Leah Pope Parker
Dr. Leah Pope Parker is an Assistant Professor of English in the School of Humanities at the University of Southern Mississippi. She completed her PhD in English at UW-Madison in 2019 under the direction of Martin Foys, and is now adapting her dissertation into a book provisionally titled Light of the Everlasting Life: Disability and Salvation in Old English Literature. At USM, she teaches general education courses on world literature, surveys of British literature to 1800, as well as upper-level and graduate courses on Old and Middle English literature, medievalism, and history of the English language. Her research explores themes of disability, neurodiversity, histories of the body, and phenomenologies of religion.
Daniel C. Cochran
Daniel received his Ph.D. in 2018, completing a dissertation on late antique Christian art and architecture under the supervision of Thomas E.A. Dale. He previously received a B.A. in religion and classics from the University of Rochester, NY, and an M.Div. from Harvard University. While at UW, Daniel served as a teaching fellow in Art History and lectured in the Religious Studies Program. He was awarded a University Fellowship, Chancellor's Fellowship, two consecutive years of FLAS Fellowships (in Turkish), and completed his dissertation as a Charlotte W. Newcombe Fellow with the Woodrow Wilson Institute. His first book, Building the Body of Christ: Christian Art, Identity, and Community in Late Antique Italy, is due out in early 2021 (Fortress Press Academic). Daniel is an ordained minister in the United Methodist Church and currently serves congregations in the suburbs of Chicago where he lives with his wife, two children, and their scruffy dog Luna.
Jay Paul Gates
Jay Paul Gates (PhD 2007) is Associate Professor and chair of the English Department at John Jay College, CUNY. He works on early medieval England, particularly the ninth through eleventh centuries, with an emphasis on law and legal culture. He co-edited with Brian O’Camb Remembering the Medieval Present: Generative Uses of England’s Pre-Conquest Past, 10th to 15th Centuries (Brill, 2019), which includes his chapter of Aelred of Rievaulx’s Genealogia regum Anglorum. He co-edited with Nicole Marafioti Capital and Corporal Punishment in Anglo-Saxon England (Boydell, 2014), including his chapter on the historical revisionism at Worcester surrounding Eadric streona. He has also published a number of chapters on articles on Eadric streona in historical writing, on Archbishop Wulfstan of York, on Beowulf and the St Brice’s Day massacre, and he produced a student edition and translation of the prologue to Alfred the Great’s lawcode (http://www.heroicage.org/issues/18/gates.php).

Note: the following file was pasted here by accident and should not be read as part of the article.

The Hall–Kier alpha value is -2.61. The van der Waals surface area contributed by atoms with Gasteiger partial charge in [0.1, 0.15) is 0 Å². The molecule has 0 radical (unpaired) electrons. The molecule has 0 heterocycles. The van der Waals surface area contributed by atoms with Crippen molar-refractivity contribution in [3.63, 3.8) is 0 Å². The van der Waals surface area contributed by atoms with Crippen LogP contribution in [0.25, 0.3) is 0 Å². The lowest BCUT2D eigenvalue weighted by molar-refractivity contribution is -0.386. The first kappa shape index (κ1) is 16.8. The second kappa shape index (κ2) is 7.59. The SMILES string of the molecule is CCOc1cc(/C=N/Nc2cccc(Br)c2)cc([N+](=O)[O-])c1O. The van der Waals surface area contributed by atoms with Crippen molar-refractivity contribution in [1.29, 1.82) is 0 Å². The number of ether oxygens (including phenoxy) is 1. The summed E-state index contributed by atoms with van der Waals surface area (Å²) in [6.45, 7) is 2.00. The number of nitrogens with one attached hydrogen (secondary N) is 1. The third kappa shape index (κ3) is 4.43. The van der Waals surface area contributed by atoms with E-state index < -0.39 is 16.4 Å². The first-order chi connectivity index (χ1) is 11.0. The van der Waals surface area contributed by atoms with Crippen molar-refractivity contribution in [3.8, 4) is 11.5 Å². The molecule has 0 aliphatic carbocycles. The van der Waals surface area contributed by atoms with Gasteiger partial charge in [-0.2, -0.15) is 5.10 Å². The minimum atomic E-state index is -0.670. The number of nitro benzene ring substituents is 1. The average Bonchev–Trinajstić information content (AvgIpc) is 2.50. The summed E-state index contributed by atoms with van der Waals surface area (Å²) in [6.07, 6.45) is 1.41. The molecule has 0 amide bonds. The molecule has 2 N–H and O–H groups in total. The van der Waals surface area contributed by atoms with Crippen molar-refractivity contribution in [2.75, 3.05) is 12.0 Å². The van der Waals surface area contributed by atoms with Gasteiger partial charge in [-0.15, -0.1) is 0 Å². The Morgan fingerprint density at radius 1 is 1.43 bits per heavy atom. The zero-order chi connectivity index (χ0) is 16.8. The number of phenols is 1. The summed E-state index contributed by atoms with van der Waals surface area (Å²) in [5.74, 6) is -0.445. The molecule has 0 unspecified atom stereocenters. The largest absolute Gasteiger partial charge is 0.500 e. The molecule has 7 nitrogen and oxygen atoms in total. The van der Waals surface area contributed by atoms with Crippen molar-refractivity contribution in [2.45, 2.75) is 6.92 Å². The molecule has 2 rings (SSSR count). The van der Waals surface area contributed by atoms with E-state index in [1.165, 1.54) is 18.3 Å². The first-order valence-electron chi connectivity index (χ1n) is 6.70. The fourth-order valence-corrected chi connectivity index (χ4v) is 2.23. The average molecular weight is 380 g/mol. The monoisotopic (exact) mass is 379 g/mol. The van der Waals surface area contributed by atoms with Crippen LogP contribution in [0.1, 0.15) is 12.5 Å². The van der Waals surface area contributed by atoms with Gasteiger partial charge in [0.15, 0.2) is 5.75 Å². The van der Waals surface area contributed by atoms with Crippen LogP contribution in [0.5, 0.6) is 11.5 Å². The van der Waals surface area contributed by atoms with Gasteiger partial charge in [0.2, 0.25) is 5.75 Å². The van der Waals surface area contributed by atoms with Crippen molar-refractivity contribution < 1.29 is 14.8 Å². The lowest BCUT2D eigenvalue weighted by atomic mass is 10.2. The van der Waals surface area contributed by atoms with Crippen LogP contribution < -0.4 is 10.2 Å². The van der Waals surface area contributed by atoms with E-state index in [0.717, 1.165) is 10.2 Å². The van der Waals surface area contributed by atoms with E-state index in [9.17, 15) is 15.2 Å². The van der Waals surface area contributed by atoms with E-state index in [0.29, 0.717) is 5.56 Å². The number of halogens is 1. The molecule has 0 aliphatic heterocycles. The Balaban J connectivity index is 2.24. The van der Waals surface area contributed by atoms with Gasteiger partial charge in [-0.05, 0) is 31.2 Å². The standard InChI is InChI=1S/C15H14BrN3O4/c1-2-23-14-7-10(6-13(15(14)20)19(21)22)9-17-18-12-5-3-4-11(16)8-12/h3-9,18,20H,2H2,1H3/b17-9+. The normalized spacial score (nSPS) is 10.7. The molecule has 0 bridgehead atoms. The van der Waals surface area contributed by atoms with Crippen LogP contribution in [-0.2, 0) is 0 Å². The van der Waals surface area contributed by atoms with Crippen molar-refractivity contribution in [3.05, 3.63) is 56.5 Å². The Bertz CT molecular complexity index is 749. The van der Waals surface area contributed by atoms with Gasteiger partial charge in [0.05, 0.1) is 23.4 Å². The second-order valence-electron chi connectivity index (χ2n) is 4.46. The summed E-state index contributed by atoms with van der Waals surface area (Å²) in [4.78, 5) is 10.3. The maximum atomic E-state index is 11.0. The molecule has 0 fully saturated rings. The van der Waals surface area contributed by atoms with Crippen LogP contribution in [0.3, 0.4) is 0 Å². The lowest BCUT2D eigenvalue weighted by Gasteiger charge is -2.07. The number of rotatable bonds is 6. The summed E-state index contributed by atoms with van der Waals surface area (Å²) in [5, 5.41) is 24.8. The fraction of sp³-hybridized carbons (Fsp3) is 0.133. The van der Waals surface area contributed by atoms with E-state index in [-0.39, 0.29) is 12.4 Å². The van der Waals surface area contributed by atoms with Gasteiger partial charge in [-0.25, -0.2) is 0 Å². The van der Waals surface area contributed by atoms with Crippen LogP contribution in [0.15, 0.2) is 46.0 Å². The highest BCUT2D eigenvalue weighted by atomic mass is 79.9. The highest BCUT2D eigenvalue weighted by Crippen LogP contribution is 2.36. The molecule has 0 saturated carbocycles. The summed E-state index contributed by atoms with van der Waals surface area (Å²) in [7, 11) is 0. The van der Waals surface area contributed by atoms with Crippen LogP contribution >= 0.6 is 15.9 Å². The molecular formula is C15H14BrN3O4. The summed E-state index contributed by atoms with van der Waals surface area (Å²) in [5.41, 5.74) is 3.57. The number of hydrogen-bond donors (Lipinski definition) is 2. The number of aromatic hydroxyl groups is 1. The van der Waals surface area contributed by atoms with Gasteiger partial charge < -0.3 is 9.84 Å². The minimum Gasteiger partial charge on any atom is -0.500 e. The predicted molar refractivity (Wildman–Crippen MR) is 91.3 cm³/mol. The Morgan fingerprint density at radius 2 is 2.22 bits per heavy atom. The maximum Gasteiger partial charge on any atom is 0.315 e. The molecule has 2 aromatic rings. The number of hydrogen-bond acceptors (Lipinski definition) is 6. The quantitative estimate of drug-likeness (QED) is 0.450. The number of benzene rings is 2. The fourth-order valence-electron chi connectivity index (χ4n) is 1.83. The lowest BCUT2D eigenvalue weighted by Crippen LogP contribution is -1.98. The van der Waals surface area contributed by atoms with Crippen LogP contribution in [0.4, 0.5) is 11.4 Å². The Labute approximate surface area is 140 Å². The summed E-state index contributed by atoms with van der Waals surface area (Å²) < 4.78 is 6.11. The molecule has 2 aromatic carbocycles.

Sara Schliep has a hybrid position as an Archivist and Cataloger at the Folger Shakespeare Library in Washington, D.C. Sara received an MA in Literary Studies in 2014 from the UW-Madison and an MLIS in Library and Information Science in 2017 from St. Catherine University. At UW-Madison, Sara studied early British, Norse, and early modern literature and at St. Catherine University she specialized in special collections librarianship and archives. Her work at the Folger on the Collection Description and Imaging Team applies a variety of skills including paleography and transcription, codicology, historical research, bibliographical analysis, rare materials cataloging, archival processing and description, archival administration, and customer service (in the form of working with researchers and responding to reference questions).
Since obtaining her MA in May 2020, Anna Betz has started working as a Design Consultant for a home and building remodeling company in Minneapolis, MN. She helps provide design solutions for residential and commercial remodeling projects. Her years studying for her Master’s in Art History have cultivated an eye for design and material that assist her in this position. Additionally, the rigor of the Master’s Program and the Medieval Studies Program has given her the tools she needed to have confidence in communicating and designing in her new position.
Maxwell Gray is a digital scholarship librarian in RaynorMemorial Libraries at Marquette University. He has received an MA in comparative literature in 2016, an MA in English literature in 2018 and an MA in library and information studies in 2021.For three years Maxwell was a research assistant at the digital humanities platform projectDigital Mappaat the Center for the History of Print and Digital Culture. Maxwell's ongoing creative research project is a digital documentary poetry project calledMOUNDS. The project also includes public digital scholarship atThe SundialandEdge Effects. The project deals with medieval studies and white settler colonialism. You can find Maxwell online athttps://maxgray20.com, and on Twitter at@maxgray20.